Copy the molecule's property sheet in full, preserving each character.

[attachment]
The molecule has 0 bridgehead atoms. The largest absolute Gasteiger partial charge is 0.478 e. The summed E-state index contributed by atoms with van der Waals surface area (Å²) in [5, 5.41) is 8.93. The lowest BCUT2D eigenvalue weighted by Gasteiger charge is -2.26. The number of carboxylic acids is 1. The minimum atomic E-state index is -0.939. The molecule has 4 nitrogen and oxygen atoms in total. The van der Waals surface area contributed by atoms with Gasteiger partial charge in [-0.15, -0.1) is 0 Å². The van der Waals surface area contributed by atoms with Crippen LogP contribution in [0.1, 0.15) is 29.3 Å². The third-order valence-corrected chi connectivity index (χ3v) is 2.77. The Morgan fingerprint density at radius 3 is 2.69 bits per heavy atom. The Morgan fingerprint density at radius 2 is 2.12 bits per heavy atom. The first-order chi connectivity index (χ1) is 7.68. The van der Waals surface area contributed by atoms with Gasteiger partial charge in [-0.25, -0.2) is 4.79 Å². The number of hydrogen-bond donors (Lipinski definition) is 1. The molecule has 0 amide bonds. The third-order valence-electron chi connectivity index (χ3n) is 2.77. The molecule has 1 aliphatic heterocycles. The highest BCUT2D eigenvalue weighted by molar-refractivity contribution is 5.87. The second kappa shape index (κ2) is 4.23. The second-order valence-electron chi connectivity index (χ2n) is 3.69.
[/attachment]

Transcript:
The molecule has 0 bridgehead atoms. The largest absolute Gasteiger partial charge is 0.478 e. The summed E-state index contributed by atoms with van der Waals surface area (Å²) in [5, 5.41) is 8.93. The lowest BCUT2D eigenvalue weighted by Gasteiger charge is -2.26. The number of carboxylic acids is 1. The minimum atomic E-state index is -0.939. The molecule has 4 nitrogen and oxygen atoms in total. The van der Waals surface area contributed by atoms with Gasteiger partial charge in [-0.15, -0.1) is 0 Å². The van der Waals surface area contributed by atoms with Crippen LogP contribution in [0.1, 0.15) is 29.3 Å². The third-order valence-corrected chi connectivity index (χ3v) is 2.77. The Morgan fingerprint density at radius 3 is 2.69 bits per heavy atom. The Morgan fingerprint density at radius 2 is 2.12 bits per heavy atom. The first-order chi connectivity index (χ1) is 7.68. The van der Waals surface area contributed by atoms with Gasteiger partial charge in [-0.25, -0.2) is 4.79 Å². The number of hydrogen-bond donors (Lipinski definition) is 1. The molecule has 0 amide bonds. The third-order valence-electron chi connectivity index (χ3n) is 2.77. The molecule has 1 aliphatic heterocycles. The highest BCUT2D eigenvalue weighted by molar-refractivity contribution is 5.87. The second kappa shape index (κ2) is 4.23. The second-order valence-electron chi connectivity index (χ2n) is 3.69.